Can I Appeal My Conviction Because the Jury Was Biased?

  • Jul 30 2018

If you are convicted of a crime, you will likely consider whether you have grounds to appeal your conviction. If you think a jury was biased against you, you will rightfully want to see if you can appeal your conviction on those grounds.

While juries are supposed to be impartial, every juror brings with them their own point of view and preconceived notions. Unfortunately, demonstrating that a juror’s bias impacted your trial so much that your conviction should be reversed can be difficult. It is important to understand what all of your jury-related rights are to more fully assess whether you can appeal on jury grounds.

How Many Jurors am I Entitled To?

First, it is helpful to have an understanding of what your jury-related rights are. If you were convicted in federal court, you have the right to a 12-member jury panel. A verdict by 11 may be permitted in some circumstances if a juror is excused for good cause, such as significant health issues. If you were convicted in Florida state court, you have the right to a jury of at least six individuals who must return a unanimous verdict. You can still get a 12-member jury panel in Florida state court if you are charged with a crime punishable by life, a life felony, and any capital offenses.  

Does the Jury Need to Reflect the Makeup of My Community?

While the jury pool, meaning the initial pool of prospective jurors that jurors are selected from, must be a representative cross-section of your community, there is no requirement that the final jury must be. For example: if your community is 60 percent Hispanic or Latino, but your jury is 60 percent white, so long as the pool of people your jury was selected from are approximately 60 percent Hispanic or Latino the jury pool will be considered to be a representative cross-section.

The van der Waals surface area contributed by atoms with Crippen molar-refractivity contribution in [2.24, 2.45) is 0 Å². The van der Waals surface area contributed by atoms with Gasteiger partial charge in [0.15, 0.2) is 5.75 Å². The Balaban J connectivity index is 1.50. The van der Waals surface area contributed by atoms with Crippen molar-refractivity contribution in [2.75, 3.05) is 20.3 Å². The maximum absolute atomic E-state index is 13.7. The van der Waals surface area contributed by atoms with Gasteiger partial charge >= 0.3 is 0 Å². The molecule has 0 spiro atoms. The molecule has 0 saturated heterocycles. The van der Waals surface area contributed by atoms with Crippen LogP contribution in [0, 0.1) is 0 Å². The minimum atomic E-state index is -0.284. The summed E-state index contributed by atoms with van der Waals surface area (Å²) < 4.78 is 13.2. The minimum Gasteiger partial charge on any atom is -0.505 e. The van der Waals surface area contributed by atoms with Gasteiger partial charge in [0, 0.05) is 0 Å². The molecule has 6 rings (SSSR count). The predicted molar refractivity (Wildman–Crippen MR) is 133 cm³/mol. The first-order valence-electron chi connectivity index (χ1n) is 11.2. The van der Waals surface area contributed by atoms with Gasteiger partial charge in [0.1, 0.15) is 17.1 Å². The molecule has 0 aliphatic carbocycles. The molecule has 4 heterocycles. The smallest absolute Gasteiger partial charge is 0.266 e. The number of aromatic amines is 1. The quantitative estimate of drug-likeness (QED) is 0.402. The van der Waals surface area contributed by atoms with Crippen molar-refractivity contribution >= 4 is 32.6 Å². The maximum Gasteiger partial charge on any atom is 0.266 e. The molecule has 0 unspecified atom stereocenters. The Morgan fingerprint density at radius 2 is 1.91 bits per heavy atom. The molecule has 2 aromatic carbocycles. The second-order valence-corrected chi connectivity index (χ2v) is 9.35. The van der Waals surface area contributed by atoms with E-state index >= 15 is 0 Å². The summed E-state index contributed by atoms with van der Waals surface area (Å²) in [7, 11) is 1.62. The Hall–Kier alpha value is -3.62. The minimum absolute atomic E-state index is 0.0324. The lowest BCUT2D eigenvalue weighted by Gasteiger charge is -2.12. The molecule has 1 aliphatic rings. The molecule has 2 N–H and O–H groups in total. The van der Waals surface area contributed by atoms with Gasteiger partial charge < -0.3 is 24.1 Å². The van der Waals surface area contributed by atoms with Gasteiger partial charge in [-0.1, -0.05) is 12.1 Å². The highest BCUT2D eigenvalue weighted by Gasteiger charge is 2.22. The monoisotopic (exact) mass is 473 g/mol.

However, lawyers cannot exclude individuals in the jury pool simply on the basis of that individual’s race or gender. If you are able to show that the opposing counsel excluded certain jury pool members on the basis of their race or gender, you may be able to show that this discrimination had a significant and negative impact on the outcome of your trial and appeal your case on those grounds.

What if the Jury Showed Bias Against Me?

As previously stated above, appealing a verdict on the basis that a jury was biased against you can be difficult. Courts considering these appeals generally look to see whether the bias resulted in a “harmless error,” meaning that, while the juror was likely biased, that bias did not actually impact the outcome of your case. This is not an impossible case to make but it can be a complicated one.

What Do I Do if I Think My Jury Rights Were Violated?

If you believe that your rights to a jury were violated and that this violation had a significant impact upon the outcome of your case, the criminal defense attorneys at Valiente, Carollo and McElligott PLLC are ready to help talk through your options. We believe that everyone deserves a fair trial, and will fight to ensure your rights are upheld no matter what stage your case is in. Contact Valiente, Carollo and McElligott PLLC today.

Posted in: Criminal